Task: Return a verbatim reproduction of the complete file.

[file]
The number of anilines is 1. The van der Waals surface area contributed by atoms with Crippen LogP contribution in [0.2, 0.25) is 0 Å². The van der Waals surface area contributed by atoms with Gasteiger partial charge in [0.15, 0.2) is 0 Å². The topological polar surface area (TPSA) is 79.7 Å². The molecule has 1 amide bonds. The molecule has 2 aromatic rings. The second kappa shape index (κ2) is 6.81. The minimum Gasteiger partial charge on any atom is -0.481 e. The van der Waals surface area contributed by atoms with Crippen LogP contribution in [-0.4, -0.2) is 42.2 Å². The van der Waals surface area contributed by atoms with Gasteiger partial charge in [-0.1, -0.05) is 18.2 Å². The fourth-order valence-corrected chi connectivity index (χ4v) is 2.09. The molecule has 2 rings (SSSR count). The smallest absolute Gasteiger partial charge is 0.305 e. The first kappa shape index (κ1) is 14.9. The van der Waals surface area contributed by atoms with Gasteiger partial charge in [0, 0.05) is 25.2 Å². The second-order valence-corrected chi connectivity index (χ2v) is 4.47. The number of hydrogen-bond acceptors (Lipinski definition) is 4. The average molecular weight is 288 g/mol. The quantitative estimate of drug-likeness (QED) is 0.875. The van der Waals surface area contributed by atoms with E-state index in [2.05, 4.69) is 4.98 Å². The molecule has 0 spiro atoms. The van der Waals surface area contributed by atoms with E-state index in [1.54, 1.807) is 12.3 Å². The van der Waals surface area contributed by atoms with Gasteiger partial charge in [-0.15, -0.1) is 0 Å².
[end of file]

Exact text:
The number of anilines is 1. The van der Waals surface area contributed by atoms with Crippen LogP contribution in [0.2, 0.25) is 0 Å². The van der Waals surface area contributed by atoms with Gasteiger partial charge in [0.15, 0.2) is 0 Å². The topological polar surface area (TPSA) is 79.7 Å². The molecule has 1 amide bonds. The molecule has 2 aromatic rings. The second kappa shape index (κ2) is 6.81. The minimum Gasteiger partial charge on any atom is -0.481 e. The van der Waals surface area contributed by atoms with Crippen LogP contribution in [-0.4, -0.2) is 42.2 Å². The van der Waals surface area contributed by atoms with Gasteiger partial charge in [-0.1, -0.05) is 18.2 Å². The fourth-order valence-corrected chi connectivity index (χ4v) is 2.09. The molecule has 2 rings (SSSR count). The smallest absolute Gasteiger partial charge is 0.305 e. The first kappa shape index (κ1) is 14.9. The van der Waals surface area contributed by atoms with Gasteiger partial charge in [0, 0.05) is 25.2 Å². The second-order valence-corrected chi connectivity index (χ2v) is 4.47. The number of hydrogen-bond acceptors (Lipinski definition) is 4. The average molecular weight is 288 g/mol. The quantitative estimate of drug-likeness (QED) is 0.875. The van der Waals surface area contributed by atoms with E-state index in [2.05, 4.69) is 4.98 Å². The molecule has 0 spiro atoms. The van der Waals surface area contributed by atoms with E-state index in [1.54, 1.807) is 12.3 Å². The van der Waals surface area contributed by atoms with Gasteiger partial charge in [-0.15, -0.1) is 0 Å².